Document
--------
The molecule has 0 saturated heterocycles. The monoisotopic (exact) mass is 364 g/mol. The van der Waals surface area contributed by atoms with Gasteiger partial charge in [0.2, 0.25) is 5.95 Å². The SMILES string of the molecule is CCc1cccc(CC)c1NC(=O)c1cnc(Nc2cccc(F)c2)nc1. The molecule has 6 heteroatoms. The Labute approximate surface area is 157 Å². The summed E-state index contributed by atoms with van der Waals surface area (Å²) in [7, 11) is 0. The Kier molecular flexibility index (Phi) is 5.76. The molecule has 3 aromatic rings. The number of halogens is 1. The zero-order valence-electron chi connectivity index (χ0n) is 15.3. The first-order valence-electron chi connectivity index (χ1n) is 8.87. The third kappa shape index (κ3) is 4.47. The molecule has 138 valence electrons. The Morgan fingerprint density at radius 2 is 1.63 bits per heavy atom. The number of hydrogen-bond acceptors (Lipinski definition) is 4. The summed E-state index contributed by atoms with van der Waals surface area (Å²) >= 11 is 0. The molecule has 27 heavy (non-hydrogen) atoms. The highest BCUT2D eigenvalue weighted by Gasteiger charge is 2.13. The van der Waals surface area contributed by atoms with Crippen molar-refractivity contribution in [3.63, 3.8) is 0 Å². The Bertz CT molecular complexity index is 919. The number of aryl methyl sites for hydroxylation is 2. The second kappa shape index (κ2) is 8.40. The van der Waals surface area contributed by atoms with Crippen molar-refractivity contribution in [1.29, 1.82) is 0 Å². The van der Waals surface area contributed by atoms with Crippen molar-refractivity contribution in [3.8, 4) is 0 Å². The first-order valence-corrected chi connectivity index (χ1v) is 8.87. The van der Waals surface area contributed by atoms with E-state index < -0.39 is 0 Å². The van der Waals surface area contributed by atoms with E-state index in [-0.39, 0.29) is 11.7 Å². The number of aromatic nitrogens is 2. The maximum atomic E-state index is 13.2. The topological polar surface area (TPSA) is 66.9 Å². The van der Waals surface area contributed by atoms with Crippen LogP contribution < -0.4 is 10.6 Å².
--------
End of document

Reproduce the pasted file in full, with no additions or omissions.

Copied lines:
The molecule has 0 saturated heterocycles. The monoisotopic (exact) mass is 364 g/mol. The van der Waals surface area contributed by atoms with Gasteiger partial charge in [0.2, 0.25) is 5.95 Å². The SMILES string of the molecule is CCc1cccc(CC)c1NC(=O)c1cnc(Nc2cccc(F)c2)nc1. The molecule has 6 heteroatoms. The Labute approximate surface area is 157 Å². The summed E-state index contributed by atoms with van der Waals surface area (Å²) in [7, 11) is 0. The Kier molecular flexibility index (Phi) is 5.76. The molecule has 3 aromatic rings. The number of halogens is 1. The zero-order valence-electron chi connectivity index (χ0n) is 15.3. The first-order valence-electron chi connectivity index (χ1n) is 8.87. The third kappa shape index (κ3) is 4.47. The molecule has 138 valence electrons. The Morgan fingerprint density at radius 2 is 1.63 bits per heavy atom. The number of hydrogen-bond acceptors (Lipinski definition) is 4. The summed E-state index contributed by atoms with van der Waals surface area (Å²) >= 11 is 0. The molecule has 27 heavy (non-hydrogen) atoms. The highest BCUT2D eigenvalue weighted by Gasteiger charge is 2.13. The van der Waals surface area contributed by atoms with Crippen molar-refractivity contribution in [3.63, 3.8) is 0 Å². The Bertz CT molecular complexity index is 919. The number of aryl methyl sites for hydroxylation is 2. The second kappa shape index (κ2) is 8.40. The van der Waals surface area contributed by atoms with Crippen molar-refractivity contribution in [1.29, 1.82) is 0 Å². The van der Waals surface area contributed by atoms with Crippen molar-refractivity contribution in [3.8, 4) is 0 Å². The first-order valence-corrected chi connectivity index (χ1v) is 8.87. The van der Waals surface area contributed by atoms with E-state index < -0.39 is 0 Å². The van der Waals surface area contributed by atoms with E-state index in [-0.39, 0.29) is 11.7 Å². The number of aromatic nitrogens is 2. The maximum atomic E-state index is 13.2. The topological polar surface area (TPSA) is 66.9 Å². The van der Waals surface area contributed by atoms with Crippen LogP contribution < -0.4 is 10.6 Å².